Babu Bajrangi is one of the main accused in the Naroda Patiya massacre in Ahmedabad in which more than 100 people were killed. He continues his reign of terror by kidnapping girls, more than 700 to date, from the Patel community who marry outside their caste (Frontline, December 29, 2006, "A serial kidnapper and his `mission'"). When contacted by Frontline, Bajrangi said: "The theatre owners will see the film and decide whether to screen. Let's see it and if it is bad, we will stop it." "A State wanting to project itself as a place that welcomes free enterprise should not give the impression that it is encouraging lawlessness and intolerance," said Rohit Prajapati from the People's Union for Civil Liberties, Vadodara. "Instead of tacitly supporting the unlawful `ban', the Gujarat government should encourage the screening of this film and ensure total protection to cinema owners, distributors and viewers. It should take stern legal action against those who have gone on record saying that they will not allow this film to be screened," he added. But, there is little faith in a police force that allowed the carnage of 2002. The police let the mobs take over, and when victims pleaded for help, the response was: "We have no orders to save you." Those who orchestrated the attacks are still free and are powerful political leaders. Many continue their reign of terror. Even Patel businessmen like Manubhai are frightened.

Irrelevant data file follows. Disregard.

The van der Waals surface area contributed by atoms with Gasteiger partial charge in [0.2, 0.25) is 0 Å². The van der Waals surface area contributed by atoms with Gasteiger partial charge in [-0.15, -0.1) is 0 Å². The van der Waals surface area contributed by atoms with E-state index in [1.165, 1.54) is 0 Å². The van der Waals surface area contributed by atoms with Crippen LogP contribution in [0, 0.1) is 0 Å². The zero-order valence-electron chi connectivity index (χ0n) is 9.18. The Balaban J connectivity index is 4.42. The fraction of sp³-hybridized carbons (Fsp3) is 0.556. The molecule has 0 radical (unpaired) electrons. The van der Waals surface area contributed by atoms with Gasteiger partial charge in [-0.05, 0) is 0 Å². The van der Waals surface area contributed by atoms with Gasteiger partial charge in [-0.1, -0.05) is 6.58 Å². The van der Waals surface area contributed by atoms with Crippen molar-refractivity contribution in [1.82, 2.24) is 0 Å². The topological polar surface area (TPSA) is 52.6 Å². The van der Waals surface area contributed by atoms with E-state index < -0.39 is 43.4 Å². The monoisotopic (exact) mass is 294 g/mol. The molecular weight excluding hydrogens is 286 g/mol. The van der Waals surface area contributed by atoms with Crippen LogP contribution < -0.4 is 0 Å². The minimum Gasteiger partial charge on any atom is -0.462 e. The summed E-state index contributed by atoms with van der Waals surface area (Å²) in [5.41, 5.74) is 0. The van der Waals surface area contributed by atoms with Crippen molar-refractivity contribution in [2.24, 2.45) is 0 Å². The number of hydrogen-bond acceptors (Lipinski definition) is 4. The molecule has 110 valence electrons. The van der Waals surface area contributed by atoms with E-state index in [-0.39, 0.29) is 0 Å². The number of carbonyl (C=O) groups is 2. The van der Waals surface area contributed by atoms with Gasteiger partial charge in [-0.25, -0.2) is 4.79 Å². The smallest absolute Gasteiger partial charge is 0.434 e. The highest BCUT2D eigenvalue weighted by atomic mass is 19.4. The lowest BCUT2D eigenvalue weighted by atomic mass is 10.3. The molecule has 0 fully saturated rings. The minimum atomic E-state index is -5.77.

Gujarat's recent history is one of intolerance. Any dissent is squelched. "It's not just those questioning the Narmada dam or asking for justice after communal violence, fascist forces will attack anyone they don't agree with and get away with it," says Prajapati. "There is an atmosphere of intolerance. And it affects everyone in the State, even those within the ruling party who disagree."

With State elections scheduled this year, Chief Minister Narendra Modi is trying to push the `Vibrant Gujarat' propaganda to deflect attention from the real issues facing Gujarat - water shortage, pollution and growing unemployment. To woo investors and please the large Gujarati non-resident Indian community, Modi has also tried to patch up with the United States after he was denied a visa a few years ago. In this atmosphere of denial, Parzania is an apt reminder that the ghosts of 2002 still haunt Gujarat and will not be exorcised as long as the perpetrators of the carnage remain in power. Five years after the massacres, fear and intimidation still overshadow Gujarat.

Besides missing persons such as Azhar, democracy and free speech are also missing in Gujarat.